So what are some of these notable changes that streamline the process? For one, combat is now easily switched between the Side-view Battle System and the First-Person perspective. In the past people have always had a preference and often adopted one of several community created methods of applying whichever one was not the default. Right off of the bat, this gives you a nice chunk of visual flexibility in the combat. Like other RPG Maker programs, you also get resources that come with the game. The RTP files might not be everything you want in your game, but they certainly help you to take your first steps while learning how the software works – or if you are just interested in getting something completed.
Designing maps is probably the most time-consuming part of making a game, at least for me. I have found myself touching up and tweaking maps on a regular basis. In terms of visual style, I will admit that RPG Maker XP has always been my favorite. The taller characters and doors better matched the environments. The shift to the squarer, squatter visuals in RPG Maker VX was not my favorite, and unfortunately that style is still present in RPG Maker MV. I understand that this is a matter of preference, and I certainly understand the thinking as the layering in RPG Maker XP was anything but a streamlined process and map making could become a slog at times. Here RPG Maker MV does have an automated top layer that smooths out how graphics look. I hated lining up something like the trees all on one layer in the past, piecing together the tops and sides where as now you can actually set them over top of one another more easily. PY had some thoughts about the map editing as well in his impressions.
I’ll be honest in that the first thing that I did after looking at the brand new and comfortable interface (when compared to VX Ace, because it is larger and easier to make out details), was dive straight in for the Character Creator. I wanted to know what was in there and what I could do. This process lasted for at least a good hour and resulted in a slew of different characters that I could use for a demo.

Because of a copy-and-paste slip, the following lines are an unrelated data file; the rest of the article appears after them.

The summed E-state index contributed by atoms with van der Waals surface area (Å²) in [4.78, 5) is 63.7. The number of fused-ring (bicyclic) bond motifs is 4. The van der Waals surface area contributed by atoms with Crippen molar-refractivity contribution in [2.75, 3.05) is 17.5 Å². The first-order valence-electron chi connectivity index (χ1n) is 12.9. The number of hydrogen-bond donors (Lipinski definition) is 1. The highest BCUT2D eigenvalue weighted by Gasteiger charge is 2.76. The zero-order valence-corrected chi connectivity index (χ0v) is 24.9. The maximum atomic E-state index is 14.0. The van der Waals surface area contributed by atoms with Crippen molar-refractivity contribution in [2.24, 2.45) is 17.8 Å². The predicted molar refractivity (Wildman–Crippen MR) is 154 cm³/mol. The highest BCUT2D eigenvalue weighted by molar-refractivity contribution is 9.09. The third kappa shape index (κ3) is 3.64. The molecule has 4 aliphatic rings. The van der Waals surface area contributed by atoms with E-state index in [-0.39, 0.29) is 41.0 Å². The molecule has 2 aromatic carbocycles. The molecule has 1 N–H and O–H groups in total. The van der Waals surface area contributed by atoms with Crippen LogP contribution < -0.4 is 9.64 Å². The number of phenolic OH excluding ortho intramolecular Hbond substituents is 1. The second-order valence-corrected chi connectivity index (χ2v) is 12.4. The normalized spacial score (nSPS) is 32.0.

The versatility of the character creator alone was amazing in its options. Finally it has become a lot easier to make multiple characters without having to leave the RPG Maker program. This means that using the likes of software like Game Character Hub might not be needed any longer to create a wide variety of characters. There was definitely some thought behind this feature, as any change to the character’s physical appearance is also reflected within their profile picture. The profile pictures can also have a variety of expressions making them easily exported to add a bit more life to your RPG as opposed to static faces.
One of the bigger changes that I noticed was the removal of the Zone Editor from the main menu bar. It has been moved over to the Tile Placement window. I’m not sure if it’s something that really needed to be moved or not since it was simple enough to access in the past few iterations, but it certainly will change experienced users’ workflow. Some may find it useful to have it more visually apparent with their tilesets.
In regards to the tile placements, the one thing that I noticed quickly and fell in love with was the move away from requiring exact number of squares in order to build a map. Instead of selecting how many squares the map is horizontally and vertically, it’s more of a calculation of how many pixels the user wants. This allows for smoother maps instead displaying halves or thirds of tiles, thereby creating a more organic look and feel than having squares cut off if they do not fit the maps dimensions.
– Pierre Yves
There are a handful of items that feel like they are bullet points – interesting but far from pivotal to most users. The database has been doubled to allow a max of 2,000 in the different tables. Of course now that you can output to mobile devices, touch support has been enabled as has mouse controls. This is primarily used for selecting items in a menu or getting your characters to walk. One of the oddities I discovered in my usage of the touch controls was that the smart pathing was not always terribly smart. Usually you have to tap more frequently at shorter distances from your character. Frankly, that makes a lot of sense as allowing someone to tap a long ways away might allow them to navigate a dungeon in ways the map maker might not want, but it was a quirk I took not of all the same.